In addition to what @razethestray said, applications can also talk to each other by means of so-called RPC interfaces, which stands for Remote Procedure Calls.
However, RPC itself is a broad term. Actually there are plenty of ways how an RPC could be implemented. For example, Microsoft's DCOM relies heavily on RPC. On the other hand, a SOAP (web) server call is considered an RPC as well. the one thing that they all have in common is, that a client calls a piece of code in a remote (server) process through a well-defined API to achive something.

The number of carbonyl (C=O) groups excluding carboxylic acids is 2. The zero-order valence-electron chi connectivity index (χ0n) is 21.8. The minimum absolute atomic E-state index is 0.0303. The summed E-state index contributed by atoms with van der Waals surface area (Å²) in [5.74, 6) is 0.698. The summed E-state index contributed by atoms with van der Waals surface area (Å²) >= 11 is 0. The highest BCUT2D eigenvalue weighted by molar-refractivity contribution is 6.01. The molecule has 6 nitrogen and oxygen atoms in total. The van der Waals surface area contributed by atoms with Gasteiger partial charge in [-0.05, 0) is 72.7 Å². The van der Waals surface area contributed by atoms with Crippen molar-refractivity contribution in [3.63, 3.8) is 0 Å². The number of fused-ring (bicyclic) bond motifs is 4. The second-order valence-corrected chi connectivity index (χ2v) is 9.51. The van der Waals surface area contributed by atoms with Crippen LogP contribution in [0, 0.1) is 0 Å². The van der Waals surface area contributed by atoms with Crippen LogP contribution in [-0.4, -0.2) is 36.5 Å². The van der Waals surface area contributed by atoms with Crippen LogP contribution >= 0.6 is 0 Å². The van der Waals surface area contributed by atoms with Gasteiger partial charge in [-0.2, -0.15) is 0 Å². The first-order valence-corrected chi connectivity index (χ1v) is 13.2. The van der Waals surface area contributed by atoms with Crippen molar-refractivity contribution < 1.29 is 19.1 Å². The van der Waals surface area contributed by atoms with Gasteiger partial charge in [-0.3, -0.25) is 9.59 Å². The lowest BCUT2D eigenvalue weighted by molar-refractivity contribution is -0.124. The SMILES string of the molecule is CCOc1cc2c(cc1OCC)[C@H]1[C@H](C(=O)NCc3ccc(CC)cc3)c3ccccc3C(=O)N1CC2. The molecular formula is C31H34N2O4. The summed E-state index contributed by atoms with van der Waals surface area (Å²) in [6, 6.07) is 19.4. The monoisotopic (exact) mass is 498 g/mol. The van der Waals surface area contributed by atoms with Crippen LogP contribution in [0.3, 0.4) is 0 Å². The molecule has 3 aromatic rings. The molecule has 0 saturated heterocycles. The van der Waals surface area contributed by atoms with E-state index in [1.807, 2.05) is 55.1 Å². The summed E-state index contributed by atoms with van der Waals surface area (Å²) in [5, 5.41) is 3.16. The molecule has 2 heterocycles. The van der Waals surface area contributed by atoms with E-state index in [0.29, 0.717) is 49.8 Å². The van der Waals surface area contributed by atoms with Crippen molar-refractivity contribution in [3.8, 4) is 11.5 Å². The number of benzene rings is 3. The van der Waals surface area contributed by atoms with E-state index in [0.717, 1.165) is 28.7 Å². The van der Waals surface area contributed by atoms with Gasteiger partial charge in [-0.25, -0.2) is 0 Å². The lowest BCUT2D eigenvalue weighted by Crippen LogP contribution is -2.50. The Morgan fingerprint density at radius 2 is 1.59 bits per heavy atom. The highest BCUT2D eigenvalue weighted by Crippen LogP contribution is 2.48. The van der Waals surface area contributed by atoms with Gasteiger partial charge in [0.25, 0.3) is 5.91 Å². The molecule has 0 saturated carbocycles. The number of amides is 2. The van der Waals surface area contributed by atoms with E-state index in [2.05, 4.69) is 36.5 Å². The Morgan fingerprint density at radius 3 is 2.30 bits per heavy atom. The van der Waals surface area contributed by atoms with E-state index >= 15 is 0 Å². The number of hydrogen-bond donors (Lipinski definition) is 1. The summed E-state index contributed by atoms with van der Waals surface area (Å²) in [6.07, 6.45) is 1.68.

As you can imagine, it is a good idea and highly recommended to use existing frameworks for such a task, simply to hide and manage the complexity that comes with the infrastructure needed for this. Those frameworks and in some cases built-in IDE support (e.g. for SOAP) make an RPC essentially look like a normal function/method call. In fact, behind the scenes there may be happen a lot, especially when the other process is on a remote machine.
PS: That's a quite sophisticated topic for starters.